Posted on Friday 10th February 2012
Since the establishment of the National Health Service (NHS) in 1948, health services in the UK have been funded primarily through general taxation and delivered free at the point of access to individuals. However, recent decades have witnessed an expansion in the global market for health services. This has been manifest in various ways, including an unprecedented increase in the volume of patients willing to traverse national borders for the purposes of receiving medical care.
An estimated 50,000 individuals from the UK each year elect to travel for cosmetic and dental surgery; cardio, orthopaedic and bariatric surgery; IVF treatment; and organ and tissue transplantation. The UK has also experienced inward flows of patients who travel to receive treatment and pay out of pocket, being treated in both private and NHS facilities.
Work conducted with colleagues at the University of York demonstrates that this rise in medical tourism presents significant challenges for the NHS.
Health tourism to and from the UK is a growing reality as patients seek to bypass waiting lists or access treatments not available in their own healthcare system. It has also been largely ignored by policy makers. Discussions of health tourism have tended to focus on the lived experience and identity, rather than the potential effects health tourism has on the quality and continuity of care patients receive.
Yet the reality is that patients choosing to travel for treatment raises fundamental questions about how medical decisions are made, continuity of patient care and the commercialisation, commodification and internationalisation of UK healthcare.
There are four key policy areas where the growth of medical tourism has major implications for the NHS:
Patient decision making
Relatively little is known about how medical tourists make decisions on the treatments they seek and the destinations they travel to. One particular concern is how patients balance hard data like performance measures, with soft intelligence, information provided by websites, the recommendations of family, friends, when making a decision.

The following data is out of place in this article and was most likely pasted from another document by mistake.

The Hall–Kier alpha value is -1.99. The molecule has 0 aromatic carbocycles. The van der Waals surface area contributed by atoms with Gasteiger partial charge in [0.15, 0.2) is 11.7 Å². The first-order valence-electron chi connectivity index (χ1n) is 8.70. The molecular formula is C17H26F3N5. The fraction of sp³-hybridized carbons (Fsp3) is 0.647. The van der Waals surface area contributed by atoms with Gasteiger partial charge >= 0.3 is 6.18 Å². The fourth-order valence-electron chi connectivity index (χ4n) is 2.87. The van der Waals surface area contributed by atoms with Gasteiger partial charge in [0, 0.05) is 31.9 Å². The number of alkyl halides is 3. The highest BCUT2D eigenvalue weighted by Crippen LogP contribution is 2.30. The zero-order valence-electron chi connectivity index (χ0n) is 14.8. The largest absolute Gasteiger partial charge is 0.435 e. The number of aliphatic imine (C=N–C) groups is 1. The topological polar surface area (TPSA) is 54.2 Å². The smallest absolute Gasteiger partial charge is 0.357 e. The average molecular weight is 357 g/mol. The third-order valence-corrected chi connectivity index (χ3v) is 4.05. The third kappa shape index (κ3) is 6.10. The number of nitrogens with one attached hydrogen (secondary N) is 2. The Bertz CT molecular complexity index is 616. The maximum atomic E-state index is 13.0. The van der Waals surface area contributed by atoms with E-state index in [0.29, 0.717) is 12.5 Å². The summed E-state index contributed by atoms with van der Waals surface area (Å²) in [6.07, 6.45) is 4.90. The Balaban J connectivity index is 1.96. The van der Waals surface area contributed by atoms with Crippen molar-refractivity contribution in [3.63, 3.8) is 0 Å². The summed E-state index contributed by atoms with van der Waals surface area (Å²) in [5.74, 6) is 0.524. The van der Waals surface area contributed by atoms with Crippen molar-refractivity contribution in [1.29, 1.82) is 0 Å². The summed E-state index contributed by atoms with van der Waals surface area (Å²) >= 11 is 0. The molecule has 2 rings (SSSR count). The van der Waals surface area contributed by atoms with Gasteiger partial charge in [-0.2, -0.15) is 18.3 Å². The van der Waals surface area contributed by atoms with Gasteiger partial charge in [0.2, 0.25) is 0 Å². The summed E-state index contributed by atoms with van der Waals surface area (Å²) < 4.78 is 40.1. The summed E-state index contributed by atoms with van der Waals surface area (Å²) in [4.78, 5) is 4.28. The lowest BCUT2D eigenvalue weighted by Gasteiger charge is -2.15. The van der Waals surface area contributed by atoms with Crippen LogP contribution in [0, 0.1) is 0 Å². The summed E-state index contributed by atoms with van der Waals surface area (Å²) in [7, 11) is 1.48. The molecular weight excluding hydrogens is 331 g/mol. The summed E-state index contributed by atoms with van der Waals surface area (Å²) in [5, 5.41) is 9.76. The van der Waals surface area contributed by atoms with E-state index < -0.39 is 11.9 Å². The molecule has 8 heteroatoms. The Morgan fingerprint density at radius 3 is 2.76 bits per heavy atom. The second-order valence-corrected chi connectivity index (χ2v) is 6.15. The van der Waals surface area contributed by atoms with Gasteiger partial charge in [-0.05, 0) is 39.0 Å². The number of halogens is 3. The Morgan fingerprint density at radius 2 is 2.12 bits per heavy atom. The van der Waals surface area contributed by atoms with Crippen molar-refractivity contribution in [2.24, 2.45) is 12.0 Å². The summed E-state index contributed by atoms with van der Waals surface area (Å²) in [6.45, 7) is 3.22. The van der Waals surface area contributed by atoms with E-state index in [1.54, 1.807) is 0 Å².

Continuity of care
Continuity of care is increasingly viewed as a key factor in the delivery of high quality health care, but an aspect of care that is seemingly under threat from commercialisation. Health tourism creates challenges in this area including whether patients have informed consent for treatment, and the implications of complications, side-effects and postoperative care when patients do not have accurate treatment records.
Safeguarding quality and safety
Modern health care is an inherently complex and risky undertaking, with the potential for clinical errors and medical malpractice ever present, particularly when accessing health care in countries where providers are poorly regulated. There is little comparable information with regard to the quality and safety of care provided by many of the destinations visited by UK medical tourists.
The economic consequences of medical tourism
For the NHS there are implications from the inward flows of international patients, and from medical tourists from the UK using overseas providers. The Health and Social Care Bill proposes removing the private patient cap for foundation trusts, opening up the possibility for NHS trusts to secure greater numbers of patients travelling from overseas for treatment. Whilst this is a new revenue stream it has serious implications for patients in the NHS.
Large numbers of medical tourists travelling overseas will impact on the UK’s own health system.
Travel overseas for health care that is not provided by the NHS (e.g. the latest fertility treatments, gender reassignment and organ transplantation) may generate debate at home about the importance of providing them locally. Finally, an exodus of largely middle class patients as medical tourists may have the effect of undermining further the ‘social contract’ of the NHS, reinforcing the idea that those who contribute most for the NHS use it least.
Medical tourism is an under-researched dimension of contemporary health policy which deserves closer attention by policymakers and academics alike. The price of treatment, the speed of obtaining treatment, and the availability of treatment are all potential attractions for UK patients seeking health care abroad, and – due to recent NHS reforms – treating international patients will increasingly be a key objective of NHS foundation trusts. Focusing on this phenomenon will allow us to understand key issues like how patients make decisions about private healthcare and the extent to which the growth of medical tourism represents part of a wider commercialisation and commodification of personal health where relationships are governed by commercial regulation (tort and contract) rather than professional ethics.
Professor Russell Mannion
Professor of Health Systems